Outside of the work of Abbas Kiarostami, Iranian cinema can be a mixed bag. Mohsen Makhmalbaf's Gabbeh, while heralding plenty of top ten list appearances and four star reviews, is a mixed bag that's really quite typical for that country's filmmaking industry. The images are lush and simply fascinating, while the story is nothing special at all.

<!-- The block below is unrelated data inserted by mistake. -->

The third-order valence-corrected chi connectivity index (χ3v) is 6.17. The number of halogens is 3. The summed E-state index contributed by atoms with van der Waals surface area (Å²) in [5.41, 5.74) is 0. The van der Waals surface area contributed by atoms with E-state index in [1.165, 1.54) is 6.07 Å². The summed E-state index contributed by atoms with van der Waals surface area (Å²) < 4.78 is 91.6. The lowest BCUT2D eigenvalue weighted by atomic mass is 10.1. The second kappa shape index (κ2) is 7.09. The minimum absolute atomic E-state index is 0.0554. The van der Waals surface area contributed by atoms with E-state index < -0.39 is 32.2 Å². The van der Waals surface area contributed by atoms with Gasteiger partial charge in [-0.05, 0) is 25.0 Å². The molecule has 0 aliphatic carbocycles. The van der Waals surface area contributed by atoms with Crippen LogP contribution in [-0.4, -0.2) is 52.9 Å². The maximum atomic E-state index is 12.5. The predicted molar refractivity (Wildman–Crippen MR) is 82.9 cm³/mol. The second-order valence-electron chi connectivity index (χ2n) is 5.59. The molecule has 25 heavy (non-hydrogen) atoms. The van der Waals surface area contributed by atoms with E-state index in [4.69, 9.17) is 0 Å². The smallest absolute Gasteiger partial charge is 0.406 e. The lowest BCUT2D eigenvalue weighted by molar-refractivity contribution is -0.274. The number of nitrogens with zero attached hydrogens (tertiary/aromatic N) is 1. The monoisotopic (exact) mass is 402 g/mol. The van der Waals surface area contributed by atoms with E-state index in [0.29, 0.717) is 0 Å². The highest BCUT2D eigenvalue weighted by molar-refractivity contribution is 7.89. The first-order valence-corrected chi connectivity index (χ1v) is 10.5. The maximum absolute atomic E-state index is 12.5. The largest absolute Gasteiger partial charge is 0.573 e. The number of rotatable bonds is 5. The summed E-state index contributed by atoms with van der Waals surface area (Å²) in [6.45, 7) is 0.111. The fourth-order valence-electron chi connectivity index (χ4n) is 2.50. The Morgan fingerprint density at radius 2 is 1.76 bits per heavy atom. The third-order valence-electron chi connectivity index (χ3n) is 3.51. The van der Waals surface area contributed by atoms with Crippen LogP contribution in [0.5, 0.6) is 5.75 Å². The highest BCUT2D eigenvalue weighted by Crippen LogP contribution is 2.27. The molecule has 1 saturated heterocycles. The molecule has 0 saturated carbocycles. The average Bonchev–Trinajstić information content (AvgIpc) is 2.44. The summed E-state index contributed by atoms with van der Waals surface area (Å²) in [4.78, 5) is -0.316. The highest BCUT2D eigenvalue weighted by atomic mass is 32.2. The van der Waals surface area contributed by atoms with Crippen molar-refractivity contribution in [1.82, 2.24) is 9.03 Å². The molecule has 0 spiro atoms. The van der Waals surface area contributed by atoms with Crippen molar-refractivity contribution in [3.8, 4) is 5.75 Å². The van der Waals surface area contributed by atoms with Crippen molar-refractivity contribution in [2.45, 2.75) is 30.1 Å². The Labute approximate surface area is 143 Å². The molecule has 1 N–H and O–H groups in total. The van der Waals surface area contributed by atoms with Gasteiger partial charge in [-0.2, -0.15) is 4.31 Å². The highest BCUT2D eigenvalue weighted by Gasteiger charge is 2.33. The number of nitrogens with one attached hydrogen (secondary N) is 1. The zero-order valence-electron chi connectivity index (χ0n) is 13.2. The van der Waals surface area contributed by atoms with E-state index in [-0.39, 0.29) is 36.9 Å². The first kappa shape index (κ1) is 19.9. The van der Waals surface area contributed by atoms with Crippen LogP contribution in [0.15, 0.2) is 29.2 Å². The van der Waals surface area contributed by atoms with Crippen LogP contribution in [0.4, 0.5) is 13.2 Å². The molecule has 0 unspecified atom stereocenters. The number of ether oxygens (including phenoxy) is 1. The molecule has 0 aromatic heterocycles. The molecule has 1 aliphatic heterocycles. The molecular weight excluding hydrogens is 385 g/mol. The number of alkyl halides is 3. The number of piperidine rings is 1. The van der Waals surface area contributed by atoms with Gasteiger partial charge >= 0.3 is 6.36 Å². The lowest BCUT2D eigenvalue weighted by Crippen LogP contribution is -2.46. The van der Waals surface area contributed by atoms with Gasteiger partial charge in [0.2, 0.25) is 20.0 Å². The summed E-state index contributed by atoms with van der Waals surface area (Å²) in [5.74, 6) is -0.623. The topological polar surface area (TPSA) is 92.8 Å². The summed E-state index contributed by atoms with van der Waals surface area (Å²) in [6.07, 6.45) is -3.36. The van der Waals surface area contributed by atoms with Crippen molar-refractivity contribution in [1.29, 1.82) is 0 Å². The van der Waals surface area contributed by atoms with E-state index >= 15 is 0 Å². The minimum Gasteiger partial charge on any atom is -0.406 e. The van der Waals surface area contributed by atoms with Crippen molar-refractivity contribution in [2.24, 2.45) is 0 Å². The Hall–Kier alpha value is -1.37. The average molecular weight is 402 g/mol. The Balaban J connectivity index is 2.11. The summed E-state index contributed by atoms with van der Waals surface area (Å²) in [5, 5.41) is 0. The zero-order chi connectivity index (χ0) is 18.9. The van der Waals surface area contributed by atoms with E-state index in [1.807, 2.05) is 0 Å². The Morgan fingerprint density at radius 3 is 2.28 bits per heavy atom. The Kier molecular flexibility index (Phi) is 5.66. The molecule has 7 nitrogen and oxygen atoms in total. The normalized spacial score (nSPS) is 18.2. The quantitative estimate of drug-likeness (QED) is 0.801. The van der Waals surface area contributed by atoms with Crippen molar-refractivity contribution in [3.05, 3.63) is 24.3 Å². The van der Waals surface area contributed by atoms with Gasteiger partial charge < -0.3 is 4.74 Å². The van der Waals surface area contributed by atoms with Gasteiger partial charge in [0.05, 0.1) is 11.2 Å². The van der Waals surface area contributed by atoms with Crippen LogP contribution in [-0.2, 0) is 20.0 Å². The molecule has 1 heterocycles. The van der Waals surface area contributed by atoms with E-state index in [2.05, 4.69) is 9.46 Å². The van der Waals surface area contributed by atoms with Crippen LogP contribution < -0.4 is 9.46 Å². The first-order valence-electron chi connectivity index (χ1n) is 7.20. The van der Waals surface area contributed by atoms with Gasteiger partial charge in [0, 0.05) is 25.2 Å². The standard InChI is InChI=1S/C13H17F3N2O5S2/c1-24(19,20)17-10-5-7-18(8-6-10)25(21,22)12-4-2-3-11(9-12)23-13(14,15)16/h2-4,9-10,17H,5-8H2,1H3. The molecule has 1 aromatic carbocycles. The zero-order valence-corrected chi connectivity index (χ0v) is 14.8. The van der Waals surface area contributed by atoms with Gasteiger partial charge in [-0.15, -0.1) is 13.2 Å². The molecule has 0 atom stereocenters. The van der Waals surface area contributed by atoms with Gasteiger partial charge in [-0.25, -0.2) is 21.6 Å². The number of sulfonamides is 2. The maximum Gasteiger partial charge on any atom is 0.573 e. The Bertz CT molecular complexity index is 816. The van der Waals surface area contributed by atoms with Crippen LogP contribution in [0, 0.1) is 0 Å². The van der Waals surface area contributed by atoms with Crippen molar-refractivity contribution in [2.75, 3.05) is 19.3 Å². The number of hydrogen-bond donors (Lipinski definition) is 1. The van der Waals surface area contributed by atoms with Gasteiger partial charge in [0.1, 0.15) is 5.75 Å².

A gabbeh is a type of woven rug, and the one in question is a gabbeh owned by an old couple (never named) who treasure it as an heirloom. This gabbeh features a picture of a man and woman riding on a horse, and when the couple goes to wash the rug (which is accomplished by tossing it into a river), the girl sprouts to life. Her story involves the other figure seen on the rug, a man who loved her from afar, for reasons we'll discover as the film plays out.

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